TL;DR version - watch the movie Idiocracy.

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Most Helpful
Sep 5, 2018

MonkeyWrench, I completely agree with you there. That's why I'm very bullish on multifamily over the very long term. I think as people can afford less and less in real terms, more people will forever rent. I think people are more comfortable with renting with closer proximity to work/ entertainment than moving out further and buying.
I recall reading an article about the new hot amenity being Location- where people care more about that than buying a gigantic home out in the desert area (CA specific).

"The three most harmful addictions are heroin, carbohydrates, and a monthly salary." - Nassim Taleb

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Funniest
Sep 5, 2018

Honestly I basically foresee life being sort of like a hybrid of Tokyo/the Matrix/Wall-E where people pay like 4k/month to basically have a retractable tube-bed in a skyscraper where they plug in their VR headset and have a feeding tube as the 'kitchen'. Then there will be massive 'common areas' in the apartment complexes as 95% of the space will no longer be dedicated to any one unit.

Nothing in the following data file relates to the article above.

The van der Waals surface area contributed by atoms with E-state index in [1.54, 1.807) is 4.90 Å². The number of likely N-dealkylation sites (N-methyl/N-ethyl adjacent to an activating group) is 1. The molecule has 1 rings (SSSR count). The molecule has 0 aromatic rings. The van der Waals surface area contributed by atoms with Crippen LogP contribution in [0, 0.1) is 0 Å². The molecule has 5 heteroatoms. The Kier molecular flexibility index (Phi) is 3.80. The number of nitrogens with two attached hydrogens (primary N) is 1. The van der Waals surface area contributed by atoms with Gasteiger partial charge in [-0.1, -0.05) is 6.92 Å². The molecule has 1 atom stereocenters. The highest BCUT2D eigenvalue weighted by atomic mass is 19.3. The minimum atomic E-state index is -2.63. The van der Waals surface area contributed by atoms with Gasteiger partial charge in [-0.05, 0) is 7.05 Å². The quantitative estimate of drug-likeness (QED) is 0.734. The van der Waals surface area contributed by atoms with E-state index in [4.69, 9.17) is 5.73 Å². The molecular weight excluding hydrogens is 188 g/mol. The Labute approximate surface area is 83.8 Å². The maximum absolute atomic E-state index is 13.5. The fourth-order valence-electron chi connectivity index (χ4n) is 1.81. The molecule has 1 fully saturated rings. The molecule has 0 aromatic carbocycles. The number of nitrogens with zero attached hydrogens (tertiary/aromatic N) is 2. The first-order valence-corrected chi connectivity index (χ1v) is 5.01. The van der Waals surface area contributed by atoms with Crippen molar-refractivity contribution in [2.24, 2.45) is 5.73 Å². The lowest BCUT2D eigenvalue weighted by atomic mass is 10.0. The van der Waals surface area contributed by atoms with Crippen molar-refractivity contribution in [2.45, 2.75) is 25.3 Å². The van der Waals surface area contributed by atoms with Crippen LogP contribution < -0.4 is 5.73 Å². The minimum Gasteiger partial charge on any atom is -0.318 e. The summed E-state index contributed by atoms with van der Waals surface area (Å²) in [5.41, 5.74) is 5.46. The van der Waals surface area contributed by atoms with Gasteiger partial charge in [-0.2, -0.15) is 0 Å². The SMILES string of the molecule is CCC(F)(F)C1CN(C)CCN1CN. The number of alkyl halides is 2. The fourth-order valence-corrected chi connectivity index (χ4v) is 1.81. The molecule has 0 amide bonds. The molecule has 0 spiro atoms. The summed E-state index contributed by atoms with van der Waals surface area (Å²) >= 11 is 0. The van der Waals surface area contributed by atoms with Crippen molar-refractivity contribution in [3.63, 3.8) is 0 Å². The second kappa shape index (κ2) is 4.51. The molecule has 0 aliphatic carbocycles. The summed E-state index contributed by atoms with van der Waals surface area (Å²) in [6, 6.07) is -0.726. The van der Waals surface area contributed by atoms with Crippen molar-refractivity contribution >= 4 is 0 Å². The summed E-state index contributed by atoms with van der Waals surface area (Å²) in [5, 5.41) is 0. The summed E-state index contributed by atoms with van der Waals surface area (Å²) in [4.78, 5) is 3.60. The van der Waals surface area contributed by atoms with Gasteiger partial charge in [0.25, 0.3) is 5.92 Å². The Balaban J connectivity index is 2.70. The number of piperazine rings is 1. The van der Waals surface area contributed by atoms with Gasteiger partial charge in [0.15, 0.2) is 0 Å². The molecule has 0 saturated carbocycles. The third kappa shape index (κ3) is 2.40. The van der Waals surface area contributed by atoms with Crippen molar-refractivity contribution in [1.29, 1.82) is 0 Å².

Don't know if I'm more worried about the fact that I have these visions in my head or about the fact that I'm drooling over the management/leasing fees I could save in the future.

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Sep 5, 2018
SoCalRE:

the new hot amenity being Location

Haha isn't that the original amenity?

Completely agree, good stuff. +1 SB

Sep 5, 2018
MonkeyWrench:

Almost all of these openings are in very skilled/niche labor sectors, and I have a theory that our educational system hasn't shifted quickly enough to bridge this gap
...
a more pronounced, dystopian future where the population wants to work but is unable to perform the jobs that are in demand

I ponder this sometimes. In the past the system has been able to retool the population's skill set, but what if this time the gap coincides with automation and becomes the workforce's event horizon?

Sep 5, 2018